by adam mathes · subscribe · RSS · archive
[This is one of those nerdy essays that will bore most people to tears. Sorry. I should probably put them somewhere else. I’ll try to get back to writing about more important things like cartoons and video games and my inability to interact with the real world soon.]
One of the interesting things about the uncontrolled free tagging that occurs in folksonomies is that they seem to be implicitly faceted.
The term facet is often used in the information architecture context in a loose fashion I’m probably guilty of that in my folksonomies paper as well. Rather than attempt to figure out what S. R. Ranganathan and other Library Science pioneers meant — I have my hands full with that in my classification systems seminar and it’s being taught by someone who studied under Ranganathan — for simplicity’s sake I’m considering a facet to be a property of something.
Although tags are often used to describe the subject of documents, this is not their only use. I mentioned this briefly in the folksonomies paper, and mentioned, for example, that proper place names are some of the most popular tags on Flickr. But I didn’t really delve into this. I’m not going to go into this with any academic rigor now either, but I think it’s an important concept to explore.
One way to describe tagging is that it is simply “labeling.” In the most simplistic view of tagging, you are associating a keyword with a document, nothing more nothing less. That is what is going on in the most literal sense, but both the people creating tags and the people looking at documents tagged have an implicit understanding of those tags as one half of a property-value pair (to borrow a term from the RDF semantic web nerds — have I mentioned I’m taking a course in formal ontology as well?)
For example, as I write this, one of the front entries on Del.icio.us is:
Concise, pragmatic and complete tutorial showing how to activate a relay through the parallel port
to electronics parallel.port relays tutorials by josealvarez
While the first three tags can be seen as subjects of the document linked, the last tag, “tutorials” clearly is not. It is a “genre” or “form” or “type.” Arguing about which one is right isn’t the point — the important thing is we can agree it’s not adequately described by a “subject” relationship.
Note that it’s not necessary for anyone to point out that “tutorials” is unlikely to be the subject of a document — it has a different relationship to the document, or represents a different facet, depending on your perspective. While it may seem obvious and trivial, I think it’s important and interesting to note that this relationship is implicit and easily understood by humans. (Not necessarily computers, but with the right algorithms and analysis… who knows.)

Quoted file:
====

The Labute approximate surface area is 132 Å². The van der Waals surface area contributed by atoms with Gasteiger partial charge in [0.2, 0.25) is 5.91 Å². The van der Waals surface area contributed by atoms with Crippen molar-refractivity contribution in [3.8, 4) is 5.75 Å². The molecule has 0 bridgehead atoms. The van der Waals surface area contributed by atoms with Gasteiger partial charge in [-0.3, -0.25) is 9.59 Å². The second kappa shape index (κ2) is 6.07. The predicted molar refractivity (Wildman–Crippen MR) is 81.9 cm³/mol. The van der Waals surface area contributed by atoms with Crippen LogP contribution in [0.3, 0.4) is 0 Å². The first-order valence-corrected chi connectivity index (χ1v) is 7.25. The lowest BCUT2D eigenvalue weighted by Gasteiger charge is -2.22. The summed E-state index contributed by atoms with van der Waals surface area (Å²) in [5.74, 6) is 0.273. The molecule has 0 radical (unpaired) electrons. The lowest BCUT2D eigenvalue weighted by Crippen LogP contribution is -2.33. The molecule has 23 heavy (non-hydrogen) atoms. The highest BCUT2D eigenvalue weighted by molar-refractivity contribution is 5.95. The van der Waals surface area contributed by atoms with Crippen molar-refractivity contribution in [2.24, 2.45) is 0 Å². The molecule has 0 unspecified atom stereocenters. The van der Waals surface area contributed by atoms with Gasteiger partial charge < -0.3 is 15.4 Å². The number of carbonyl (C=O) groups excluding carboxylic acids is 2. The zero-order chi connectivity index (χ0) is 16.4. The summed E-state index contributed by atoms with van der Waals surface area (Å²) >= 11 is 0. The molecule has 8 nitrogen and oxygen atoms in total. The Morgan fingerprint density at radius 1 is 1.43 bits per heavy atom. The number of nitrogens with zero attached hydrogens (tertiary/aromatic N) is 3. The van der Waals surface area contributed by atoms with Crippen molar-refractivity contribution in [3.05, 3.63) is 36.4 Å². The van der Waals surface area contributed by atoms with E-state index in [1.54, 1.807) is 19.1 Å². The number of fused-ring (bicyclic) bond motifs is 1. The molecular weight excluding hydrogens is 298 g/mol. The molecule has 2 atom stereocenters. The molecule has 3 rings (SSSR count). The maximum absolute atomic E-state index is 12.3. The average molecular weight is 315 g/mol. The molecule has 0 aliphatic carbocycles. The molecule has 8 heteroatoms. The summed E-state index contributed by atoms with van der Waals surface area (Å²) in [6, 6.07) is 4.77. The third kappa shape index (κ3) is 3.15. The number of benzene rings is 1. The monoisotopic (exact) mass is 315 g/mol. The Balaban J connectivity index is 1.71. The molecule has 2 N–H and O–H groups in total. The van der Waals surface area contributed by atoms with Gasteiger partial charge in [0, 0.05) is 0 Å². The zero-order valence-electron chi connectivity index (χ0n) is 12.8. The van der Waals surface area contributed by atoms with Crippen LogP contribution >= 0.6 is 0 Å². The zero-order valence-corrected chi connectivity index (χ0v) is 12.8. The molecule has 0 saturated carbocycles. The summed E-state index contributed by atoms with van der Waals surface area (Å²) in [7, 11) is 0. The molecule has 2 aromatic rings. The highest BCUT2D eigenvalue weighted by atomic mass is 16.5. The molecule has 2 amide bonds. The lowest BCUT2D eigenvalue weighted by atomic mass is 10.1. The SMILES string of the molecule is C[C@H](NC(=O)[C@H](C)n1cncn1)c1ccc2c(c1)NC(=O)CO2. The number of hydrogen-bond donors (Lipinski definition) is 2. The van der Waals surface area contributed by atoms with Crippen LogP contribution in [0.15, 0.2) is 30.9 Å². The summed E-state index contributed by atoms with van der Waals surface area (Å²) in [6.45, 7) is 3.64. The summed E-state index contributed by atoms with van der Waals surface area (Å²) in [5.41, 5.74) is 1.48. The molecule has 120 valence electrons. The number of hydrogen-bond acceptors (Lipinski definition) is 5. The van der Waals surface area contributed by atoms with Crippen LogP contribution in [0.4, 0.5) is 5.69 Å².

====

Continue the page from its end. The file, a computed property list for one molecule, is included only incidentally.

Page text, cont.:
Of course, like anything that is implicit rather than explicit, there will be ambiguity.
As always, it’s important in any good tagging example to involve Matt Haughey. Matt is known online by his nickname “mathowie.”
One use of the mathowie tag on del.icio.us is documents written by Matt. But there are also documents where Matt is the subject - an article in Discover that talks about Matt’s now infamous success paying his mortgage by redirecting his constant babbling about Tivo from annoyed friends and family to the whole web.
And then there’s this:
Crump-lah! Crippy Duck
this is that laptop bag that mathowie linked to and i am in the market
to bag laptop mathowie wishlist by kfan
The facet analysis here is more complex, but “recommended by” would be how I would describe the relationship between “mathowie” and the Crippy Duck.
I have a hunch that there may be some sort of cognitive jump between the amibguity and implicit nature of things now and having to make these relationships explicit that the flexible nature of current tools leveraging folksonomies avoid. I’m certainly not advocating that these things need to be made explicit. On the other hand, most librarians would probably not be content with a system that could not distinguish between works by William Shakespeare and those about William Shakespeare. But you can’t do that with web search engines now, and I’m not sure how many people are complaining about that.
Many of the brightest minds in the classification world have been saying for years that faceted classification is the future — traditional hierarchical structures could not and would not scale as the world of knowledge increased and changed. While faceted classification has found some traction in the information architecture community and increasing use on commercial sites, it’s really interesting to see what is developing organically on Del.icio.us and Flickr from that perspective.